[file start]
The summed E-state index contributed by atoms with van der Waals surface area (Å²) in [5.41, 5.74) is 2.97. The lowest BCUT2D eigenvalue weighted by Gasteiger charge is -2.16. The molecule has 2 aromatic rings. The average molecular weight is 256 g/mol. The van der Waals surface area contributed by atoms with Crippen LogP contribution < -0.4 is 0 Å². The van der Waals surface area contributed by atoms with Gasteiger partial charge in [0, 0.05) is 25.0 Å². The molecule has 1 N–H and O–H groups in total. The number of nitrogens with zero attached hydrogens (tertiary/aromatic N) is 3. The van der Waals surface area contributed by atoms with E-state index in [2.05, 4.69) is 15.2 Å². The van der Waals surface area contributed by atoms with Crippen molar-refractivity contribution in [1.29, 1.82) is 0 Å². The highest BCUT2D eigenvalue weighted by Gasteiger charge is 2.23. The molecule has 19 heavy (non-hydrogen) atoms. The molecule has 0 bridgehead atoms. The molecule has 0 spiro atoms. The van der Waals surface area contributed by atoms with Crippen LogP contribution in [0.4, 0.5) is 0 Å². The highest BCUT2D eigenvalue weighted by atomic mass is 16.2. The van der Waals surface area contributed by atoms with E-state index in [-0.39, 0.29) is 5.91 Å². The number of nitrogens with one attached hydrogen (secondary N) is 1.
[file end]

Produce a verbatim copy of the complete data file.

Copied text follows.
The summed E-state index contributed by atoms with van der Waals surface area (Å²) in [5.41, 5.74) is 2.97. The lowest BCUT2D eigenvalue weighted by Gasteiger charge is -2.16. The molecule has 2 aromatic rings. The average molecular weight is 256 g/mol. The van der Waals surface area contributed by atoms with Crippen LogP contribution < -0.4 is 0 Å². The van der Waals surface area contributed by atoms with Gasteiger partial charge in [0, 0.05) is 25.0 Å². The molecule has 1 N–H and O–H groups in total. The number of nitrogens with zero attached hydrogens (tertiary/aromatic N) is 3. The van der Waals surface area contributed by atoms with E-state index in [2.05, 4.69) is 15.2 Å². The van der Waals surface area contributed by atoms with Crippen molar-refractivity contribution in [1.29, 1.82) is 0 Å². The highest BCUT2D eigenvalue weighted by Gasteiger charge is 2.23. The molecule has 19 heavy (non-hydrogen) atoms. The molecule has 0 bridgehead atoms. The molecule has 0 spiro atoms. The van der Waals surface area contributed by atoms with Crippen LogP contribution in [0.4, 0.5) is 0 Å². The highest BCUT2D eigenvalue weighted by atomic mass is 16.2. The van der Waals surface area contributed by atoms with E-state index in [-0.39, 0.29) is 5.91 Å². The number of nitrogens with one attached hydrogen (secondary N) is 1.